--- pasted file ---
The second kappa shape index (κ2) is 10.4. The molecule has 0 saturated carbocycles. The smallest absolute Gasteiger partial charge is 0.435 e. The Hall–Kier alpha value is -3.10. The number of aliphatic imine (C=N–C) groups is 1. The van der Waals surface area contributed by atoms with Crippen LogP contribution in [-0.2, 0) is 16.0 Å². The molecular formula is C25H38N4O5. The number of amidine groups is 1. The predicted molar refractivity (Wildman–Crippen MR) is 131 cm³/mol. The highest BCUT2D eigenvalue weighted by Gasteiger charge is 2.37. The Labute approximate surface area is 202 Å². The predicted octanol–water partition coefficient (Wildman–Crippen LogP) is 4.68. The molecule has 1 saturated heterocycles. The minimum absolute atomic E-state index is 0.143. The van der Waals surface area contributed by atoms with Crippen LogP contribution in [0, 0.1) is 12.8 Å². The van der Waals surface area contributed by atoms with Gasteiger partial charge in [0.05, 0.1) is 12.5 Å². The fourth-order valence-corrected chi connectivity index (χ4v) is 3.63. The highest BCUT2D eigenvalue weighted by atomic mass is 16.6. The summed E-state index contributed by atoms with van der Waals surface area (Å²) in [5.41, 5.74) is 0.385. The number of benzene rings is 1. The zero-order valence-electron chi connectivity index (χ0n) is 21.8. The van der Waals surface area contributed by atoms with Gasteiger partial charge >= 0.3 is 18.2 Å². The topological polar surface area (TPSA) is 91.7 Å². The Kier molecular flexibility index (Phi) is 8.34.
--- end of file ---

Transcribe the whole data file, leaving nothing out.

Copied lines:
The second kappa shape index (κ2) is 10.4. The molecule has 0 saturated carbocycles. The smallest absolute Gasteiger partial charge is 0.435 e. The Hall–Kier alpha value is -3.10. The number of aliphatic imine (C=N–C) groups is 1. The van der Waals surface area contributed by atoms with Crippen LogP contribution in [-0.2, 0) is 16.0 Å². The molecular formula is C25H38N4O5. The number of amidine groups is 1. The predicted molar refractivity (Wildman–Crippen MR) is 131 cm³/mol. The highest BCUT2D eigenvalue weighted by Gasteiger charge is 2.37. The Labute approximate surface area is 202 Å². The predicted octanol–water partition coefficient (Wildman–Crippen LogP) is 4.68. The molecule has 1 saturated heterocycles. The minimum absolute atomic E-state index is 0.143. The van der Waals surface area contributed by atoms with Crippen LogP contribution in [0, 0.1) is 12.8 Å². The van der Waals surface area contributed by atoms with Gasteiger partial charge in [0.05, 0.1) is 12.5 Å². The fourth-order valence-corrected chi connectivity index (χ4v) is 3.63. The highest BCUT2D eigenvalue weighted by atomic mass is 16.6. The summed E-state index contributed by atoms with van der Waals surface area (Å²) in [5.41, 5.74) is 0.385. The number of benzene rings is 1. The zero-order valence-electron chi connectivity index (χ0n) is 21.8. The van der Waals surface area contributed by atoms with Gasteiger partial charge >= 0.3 is 18.2 Å². The topological polar surface area (TPSA) is 91.7 Å². The Kier molecular flexibility index (Phi) is 8.34.